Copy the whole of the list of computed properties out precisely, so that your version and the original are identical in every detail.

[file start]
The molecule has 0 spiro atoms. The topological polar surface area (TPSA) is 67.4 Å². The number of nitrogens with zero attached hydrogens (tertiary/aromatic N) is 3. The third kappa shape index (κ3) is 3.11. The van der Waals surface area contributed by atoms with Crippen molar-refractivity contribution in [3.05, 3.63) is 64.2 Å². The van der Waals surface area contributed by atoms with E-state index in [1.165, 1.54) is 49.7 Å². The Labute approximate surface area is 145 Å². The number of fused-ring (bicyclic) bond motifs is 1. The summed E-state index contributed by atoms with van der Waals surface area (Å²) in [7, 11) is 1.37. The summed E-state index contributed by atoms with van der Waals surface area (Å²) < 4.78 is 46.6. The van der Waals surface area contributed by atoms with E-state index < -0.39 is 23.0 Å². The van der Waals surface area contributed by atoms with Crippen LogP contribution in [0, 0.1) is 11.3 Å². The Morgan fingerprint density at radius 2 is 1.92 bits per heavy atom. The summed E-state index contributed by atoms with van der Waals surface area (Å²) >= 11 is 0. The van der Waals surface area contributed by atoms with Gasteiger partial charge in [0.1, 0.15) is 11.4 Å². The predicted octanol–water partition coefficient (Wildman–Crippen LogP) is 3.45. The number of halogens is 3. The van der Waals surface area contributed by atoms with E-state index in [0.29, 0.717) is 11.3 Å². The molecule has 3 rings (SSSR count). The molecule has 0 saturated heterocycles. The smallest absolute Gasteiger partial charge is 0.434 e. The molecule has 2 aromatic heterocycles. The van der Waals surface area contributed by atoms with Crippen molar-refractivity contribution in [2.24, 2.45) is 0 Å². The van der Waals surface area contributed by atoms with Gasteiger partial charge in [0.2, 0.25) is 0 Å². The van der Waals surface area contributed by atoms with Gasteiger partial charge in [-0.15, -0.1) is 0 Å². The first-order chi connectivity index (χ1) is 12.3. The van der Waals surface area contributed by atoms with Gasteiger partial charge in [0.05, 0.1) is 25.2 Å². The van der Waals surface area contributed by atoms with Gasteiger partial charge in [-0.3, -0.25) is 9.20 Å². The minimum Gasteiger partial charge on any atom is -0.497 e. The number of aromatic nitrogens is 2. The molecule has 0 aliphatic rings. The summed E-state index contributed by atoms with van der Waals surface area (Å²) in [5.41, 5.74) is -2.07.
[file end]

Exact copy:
The molecule has 0 spiro atoms. The topological polar surface area (TPSA) is 67.4 Å². The number of nitrogens with zero attached hydrogens (tertiary/aromatic N) is 3. The third kappa shape index (κ3) is 3.11. The van der Waals surface area contributed by atoms with Crippen molar-refractivity contribution in [3.05, 3.63) is 64.2 Å². The van der Waals surface area contributed by atoms with E-state index in [1.165, 1.54) is 49.7 Å². The Labute approximate surface area is 145 Å². The number of fused-ring (bicyclic) bond motifs is 1. The summed E-state index contributed by atoms with van der Waals surface area (Å²) in [7, 11) is 1.37. The summed E-state index contributed by atoms with van der Waals surface area (Å²) < 4.78 is 46.6. The van der Waals surface area contributed by atoms with E-state index < -0.39 is 23.0 Å². The van der Waals surface area contributed by atoms with Crippen LogP contribution in [0, 0.1) is 11.3 Å². The Morgan fingerprint density at radius 2 is 1.92 bits per heavy atom. The summed E-state index contributed by atoms with van der Waals surface area (Å²) >= 11 is 0. The van der Waals surface area contributed by atoms with Gasteiger partial charge in [0.1, 0.15) is 11.4 Å². The predicted octanol–water partition coefficient (Wildman–Crippen LogP) is 3.45. The number of halogens is 3. The van der Waals surface area contributed by atoms with E-state index in [0.29, 0.717) is 11.3 Å². The molecule has 3 rings (SSSR count). The molecule has 0 saturated heterocycles. The smallest absolute Gasteiger partial charge is 0.434 e. The molecule has 2 aromatic heterocycles. The van der Waals surface area contributed by atoms with Crippen molar-refractivity contribution in [2.24, 2.45) is 0 Å². The van der Waals surface area contributed by atoms with Gasteiger partial charge in [0.2, 0.25) is 0 Å². The van der Waals surface area contributed by atoms with Gasteiger partial charge in [-0.15, -0.1) is 0 Å². The first-order chi connectivity index (χ1) is 12.3. The van der Waals surface area contributed by atoms with Gasteiger partial charge in [0.05, 0.1) is 25.2 Å². The van der Waals surface area contributed by atoms with Gasteiger partial charge in [-0.3, -0.25) is 9.20 Å². The minimum Gasteiger partial charge on any atom is -0.497 e. The number of aromatic nitrogens is 2. The molecule has 0 aliphatic rings. The summed E-state index contributed by atoms with van der Waals surface area (Å²) in [5.41, 5.74) is -2.07.